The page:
The upper quantiles for F_{1}-DH lines were considerably greater than those for F_{2}-SSD lines. For example, the 0.95 quantile for F_{2}-SSD lines of maize was 0.648, whereas for F_{1}-DH lines it was 0.672 (Table 5). Typically, the expectation of the parental genome contribution is the criterion that determines acceptance or nonacceptance of a certain breeding scheme for inbred line development. The F_{2}-SSD scheme is often suggested as an accepted breeding method for determining critical threshold values (*cf*. Heckenberger *et al*. 2006). If F_{2}-SSD lines are considered acceptable, then F_{1}-DH lines should also be considered acceptable, because both have an expected parental genome contribution of one-half. However, F_{1}-DH lines have a considerably greater variance of the parental genome contribution (Table 3) and, consequently, greater upper quantiles (Table 5). Therefore, the F_{1}-DH mating scheme seems in general more appropriate than the F_{2}-SSD scheme for determining threshold values.

The test described above can be modified by using alternative test statistics or/and alternative methods to determine critical values. Alternative predictors of the parental genome contribution for use as test statistics were discussed by Frisch and Melchinger (2006), and alternative methods to determine critical threshold values were proposed by Smith *et al*. (1995), Wang and Bernardo (2000), and Heckenberger *et al*. (2005).

Smith *et al*. (1995) suggested employing fixed threshold values and proposed a parental genome contribution of 0.9 as threshold for maize lines. Compared with using fixed values as thresholds, our method has the advantage that it is genetically justified. For F_{2} and F_{1} derived lines of maize, the 0.999 quantiles of the parental genome contribution ranged between 0.73 and 0.82 (Table 5). In consequence, employing 0.9 as threshold value results in a low power of detecting backcross-derived inbreds.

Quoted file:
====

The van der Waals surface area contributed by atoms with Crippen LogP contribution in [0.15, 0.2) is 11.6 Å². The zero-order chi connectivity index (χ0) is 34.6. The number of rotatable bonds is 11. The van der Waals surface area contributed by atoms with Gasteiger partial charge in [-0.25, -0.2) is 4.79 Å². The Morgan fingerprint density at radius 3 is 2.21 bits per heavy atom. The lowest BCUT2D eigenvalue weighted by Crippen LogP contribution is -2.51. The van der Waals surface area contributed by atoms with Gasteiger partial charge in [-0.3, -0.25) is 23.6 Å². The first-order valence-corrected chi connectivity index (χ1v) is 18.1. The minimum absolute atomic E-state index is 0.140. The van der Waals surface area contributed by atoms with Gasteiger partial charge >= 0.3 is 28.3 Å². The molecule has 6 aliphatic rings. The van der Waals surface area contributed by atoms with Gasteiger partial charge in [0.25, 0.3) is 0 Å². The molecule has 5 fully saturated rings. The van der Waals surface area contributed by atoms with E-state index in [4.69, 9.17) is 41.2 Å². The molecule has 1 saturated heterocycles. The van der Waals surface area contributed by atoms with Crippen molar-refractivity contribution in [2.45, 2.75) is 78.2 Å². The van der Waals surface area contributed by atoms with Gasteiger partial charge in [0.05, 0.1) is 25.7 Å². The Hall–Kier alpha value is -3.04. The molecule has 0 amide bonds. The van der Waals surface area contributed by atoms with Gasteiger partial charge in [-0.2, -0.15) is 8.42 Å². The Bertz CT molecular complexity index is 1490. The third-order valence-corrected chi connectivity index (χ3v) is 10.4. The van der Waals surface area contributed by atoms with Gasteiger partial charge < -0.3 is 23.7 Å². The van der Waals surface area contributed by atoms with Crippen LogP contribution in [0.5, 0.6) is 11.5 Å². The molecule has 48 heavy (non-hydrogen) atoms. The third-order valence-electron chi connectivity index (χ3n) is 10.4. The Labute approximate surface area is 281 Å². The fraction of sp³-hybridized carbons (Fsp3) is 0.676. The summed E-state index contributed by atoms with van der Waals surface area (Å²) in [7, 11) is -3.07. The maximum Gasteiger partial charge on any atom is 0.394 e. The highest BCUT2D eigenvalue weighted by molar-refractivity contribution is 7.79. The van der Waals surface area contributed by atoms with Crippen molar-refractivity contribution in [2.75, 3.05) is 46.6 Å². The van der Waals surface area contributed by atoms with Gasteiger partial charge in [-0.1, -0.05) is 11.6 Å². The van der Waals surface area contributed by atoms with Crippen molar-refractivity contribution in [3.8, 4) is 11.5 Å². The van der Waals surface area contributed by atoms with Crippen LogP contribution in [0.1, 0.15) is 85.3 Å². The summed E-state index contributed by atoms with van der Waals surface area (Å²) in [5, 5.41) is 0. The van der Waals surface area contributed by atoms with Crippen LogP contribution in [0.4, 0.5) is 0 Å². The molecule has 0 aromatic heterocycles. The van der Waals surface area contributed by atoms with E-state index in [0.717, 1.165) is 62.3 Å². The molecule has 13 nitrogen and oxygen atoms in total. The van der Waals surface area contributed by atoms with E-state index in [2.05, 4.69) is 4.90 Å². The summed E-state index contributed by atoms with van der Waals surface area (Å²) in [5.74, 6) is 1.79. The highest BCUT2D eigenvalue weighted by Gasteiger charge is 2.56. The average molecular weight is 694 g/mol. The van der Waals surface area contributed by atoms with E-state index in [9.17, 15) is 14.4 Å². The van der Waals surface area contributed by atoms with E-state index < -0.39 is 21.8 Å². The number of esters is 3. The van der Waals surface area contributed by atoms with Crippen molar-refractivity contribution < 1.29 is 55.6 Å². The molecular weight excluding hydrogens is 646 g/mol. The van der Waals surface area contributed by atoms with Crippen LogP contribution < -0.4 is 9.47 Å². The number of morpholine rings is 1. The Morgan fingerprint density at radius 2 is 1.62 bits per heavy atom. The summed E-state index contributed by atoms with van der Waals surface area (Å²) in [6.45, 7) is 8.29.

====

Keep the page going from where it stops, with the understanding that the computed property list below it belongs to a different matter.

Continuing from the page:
Wang and Bernardo (2000) suggested determining threshold values using the variance of marker estimates of the parental genome contribution. Compared with the method of Wang and Bernardo (2000), our method has the advantage that the threshold values (Table 5) are independent of the employed set of molecular markers.

Heckenberger *et al*. (2005) suggested determining threshold values with computer simulations. Our results on the quantiles of the parental genome contribution for F_{2}-SSD lines of maize were in good agreement with the corresponding results of Heckenberger *et al*. (2005). However, our method has the advantage that no computer simulations are required.

#### Application in selection theory:

Selection for parental marker alleles in backcross populations was investigated and a comprehensive selection theory was developed by Frisch and Melchinger (2005). That approach takes into account (a) the exact distribution of the parental genome contribution and (b) that selection for the parental alleles at marker loci is actually an indirect selection for the parental alleles at all loci of the entire genome. However, such theory is not available for inbred lines developed with the mating schemes considered in this study. Using a simpler mathematical model that neglects (a) and (b), the variances of the parental genome contribution can be employed to estimate the response to selection.